Robot 6

Comics A.M. | Taking a stand against harassment at cons

Geeks for CONsen

Geeks for CONsen

Conventions | Samantha Melamed looks at the problem of harassment at comics conventions, particularly of cosplayers, and what some women are doing about it. The article includes interviews with artist Erin Filson, one of the co-founders of Geeks for CONsent, which has called upon Comic-Con International to institute a more specific, and more visible, anti-harassment policy; cosplayer Nicole Jacobs, who describes a recent incident at AwesomeCon; and psychology professor Kimberly Fairchild, who studies harassment. [The Philadelphia Inquirer]

Creators | Frequent collaborators Kieron Gillen and Jamie McKelvie discuss their new series The Wicked + The Divine, which debuted this week from Image Comics. [USA Today]

Shackleton: Antarctic Odyssey

Shackleton: Antarctic Odyssey

Creators | National Geographic chats with Nick Bertozzi about his new graphic novel Shackleton: Antarctic Odyssey. [National Geographic]

Creators | Gene Luen Yang discusses his graphic novel The Shadow Hero, based on the Golden Age character the Green Turtle, by Chu Hing, one of the first Asian-American comics creators: “Rumor is, Chu wanted to make his character Chinese American but his publisher wouldn’t let him. Chu reacted like a typical cartoonist — passive-aggressively. He drew those original Green Turtle comics so that the reader almost never gets a good look at the hero’s face. The Green Turtle usually has his back to us. When he does turn around, his face is obscured. Supposedly, Chu did this so that he, and we, could imagine his hero as he’d originally intended, as Chinese American.” First Second is releasing the story digital-first as single issues, and the graphic novel will be out next month. [School Library Journal]

Creators | Larry Hama talks about working as Wally Wood’s assistant; the interview is part of a week-long celebration of Wood’s work. [13th Dimension]

Tom Batiuk

Tom Batiuk

Creators | Lee Morrison covers Funky Winkerbean creator Tom Batiuk’s recent talk at the Tuscawaras County Public Library in New Philadelphia, Ohio. [Times Reporter]

Creators | Indonesian comics artist Sheila Rooswitha Putri says the medium has come a long way: “The art of Indonesian comics has not only risen, but has gone faster and further. It is much better now compared to the past.” She’s working on a comic about fishermen who are being crowded out of the sea by commercial ventures and another about the people in her village. [Jakarta Post]

Creators | Alison Stine profiles restaurateur and comics artist Chris Monday, chef at The Purple Wolf, near Athens, Georgia, and creator of Drink More Water. [Athens News]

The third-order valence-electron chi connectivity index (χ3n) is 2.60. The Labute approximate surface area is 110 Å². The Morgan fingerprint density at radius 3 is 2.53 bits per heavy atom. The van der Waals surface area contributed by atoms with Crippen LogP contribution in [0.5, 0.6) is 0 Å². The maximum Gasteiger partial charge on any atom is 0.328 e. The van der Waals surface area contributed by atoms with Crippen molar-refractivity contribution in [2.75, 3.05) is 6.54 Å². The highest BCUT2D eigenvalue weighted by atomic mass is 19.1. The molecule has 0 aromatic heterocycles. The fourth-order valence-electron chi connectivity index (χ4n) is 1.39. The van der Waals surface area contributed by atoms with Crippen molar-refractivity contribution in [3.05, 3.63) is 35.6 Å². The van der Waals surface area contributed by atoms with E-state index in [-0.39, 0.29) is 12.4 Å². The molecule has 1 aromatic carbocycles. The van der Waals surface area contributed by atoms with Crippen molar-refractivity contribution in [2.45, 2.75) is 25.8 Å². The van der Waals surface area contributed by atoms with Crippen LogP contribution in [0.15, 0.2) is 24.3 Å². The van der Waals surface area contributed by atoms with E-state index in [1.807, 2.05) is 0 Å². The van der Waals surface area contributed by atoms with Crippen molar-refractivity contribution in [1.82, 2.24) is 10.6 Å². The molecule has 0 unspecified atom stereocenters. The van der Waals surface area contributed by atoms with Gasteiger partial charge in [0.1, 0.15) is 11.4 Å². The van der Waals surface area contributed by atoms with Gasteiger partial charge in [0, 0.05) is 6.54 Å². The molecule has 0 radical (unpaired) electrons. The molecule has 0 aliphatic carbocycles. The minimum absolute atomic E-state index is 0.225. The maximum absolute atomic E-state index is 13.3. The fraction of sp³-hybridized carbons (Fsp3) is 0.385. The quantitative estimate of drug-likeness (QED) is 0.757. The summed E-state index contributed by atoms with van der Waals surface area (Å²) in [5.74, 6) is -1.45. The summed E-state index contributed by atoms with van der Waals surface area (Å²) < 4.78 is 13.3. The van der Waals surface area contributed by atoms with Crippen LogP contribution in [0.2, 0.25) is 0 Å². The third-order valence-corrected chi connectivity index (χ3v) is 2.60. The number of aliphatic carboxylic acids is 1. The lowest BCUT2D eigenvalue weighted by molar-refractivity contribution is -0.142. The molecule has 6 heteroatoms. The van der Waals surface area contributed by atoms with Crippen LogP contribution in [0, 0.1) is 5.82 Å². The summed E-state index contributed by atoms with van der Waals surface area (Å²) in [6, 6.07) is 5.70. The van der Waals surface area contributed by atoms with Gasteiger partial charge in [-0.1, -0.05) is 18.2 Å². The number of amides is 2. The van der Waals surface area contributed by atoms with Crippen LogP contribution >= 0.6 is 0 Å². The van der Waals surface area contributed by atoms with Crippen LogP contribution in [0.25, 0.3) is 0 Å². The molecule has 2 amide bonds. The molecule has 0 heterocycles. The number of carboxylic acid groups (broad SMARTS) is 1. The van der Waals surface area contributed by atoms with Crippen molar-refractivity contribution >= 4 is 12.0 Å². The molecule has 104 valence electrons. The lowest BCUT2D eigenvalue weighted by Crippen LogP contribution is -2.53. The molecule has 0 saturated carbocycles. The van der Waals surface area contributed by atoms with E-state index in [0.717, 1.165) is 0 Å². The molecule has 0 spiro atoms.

Graphic novels | Zainab Akhtar introduces Raina Telgemeier’s new graphic novel, Sisters, with a preview. [Publishers Weekly]

Graphic novels | Apologetics is not the art of saying you’re sorry; it’s a branch of theology that has to do with defending the faith. That’s what Dr. Ravi Zacharias is doing in his debut graphic novel The Lamb and the Fuhrer, which envisions a conversation between Jesus and Hitler. Zacharias has written a number of prose works about Jesus talking to various historical figures, and now he is moving to the graphic novel format to engage “a generation that listens with its eyes and thinks with its feelings.” [Religion News Service]

Education | Comic-Con International comes but once a year, but the Little Fish studio in San Diego teaches comic art classes year-round. [KPBS]

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Comments

3 Comments

Simon DelMonte

June 19, 2014 at 9:10 am

It’s ridiculous that SDCC refuses to institute a policy. Alas, it’s not like they care if a small number of “fake geek girls” take their business elsewhere. But the fact that they won’t have a policy is a sign that they need one. Now.

There isn’t a single con I attend that doesn’t have one. I am on the concomm for a filk convention which will have maybe 100 people, and we worked for two weeks on the wording, including extensive research into what other cons do. We don’t have cosplayers. We don’t usually have any problems. And we are still going to make sure that everyone understands there are rules and make sure everyone feels safe. If SDCC can’t be bothered to do that, they have a big attitude problem.

But didn’t I just read an interview here (or maybe it was someplace else) with the runner of SDCC who stated that they have a very clear anti-harrasement policy, just not one specific to cosplayers. No one is allowed to harrase anyone. Seemed clear to me, but I am not a cosplayer and have never faced any abuse in that way.

“”We’re teaching people how to be good human beings,” she said. “It’s common sense – but maybe not, if you’re sort of socially awkward or were raised feeling entitled. Maybe no one bothered having that conversation with them.”

I was just commenting on the comments above, but I have since read the article and I see the bigger picture – the one with the guy grabbing the girls during a photo op especially. I help run a small con in a small city and we are full of families and kids in full costume having a great time. We are keeping a close watch on the attitudes towards the cosplayers to be sure that things do not go wrong. It helps that parents, kids and granparents are intermingling with the cosplayers and other con-goers. We think this has helped keep things sensible. We have cosplayers on the committee and we are asking them to keep us informed on what future actions we need to take.

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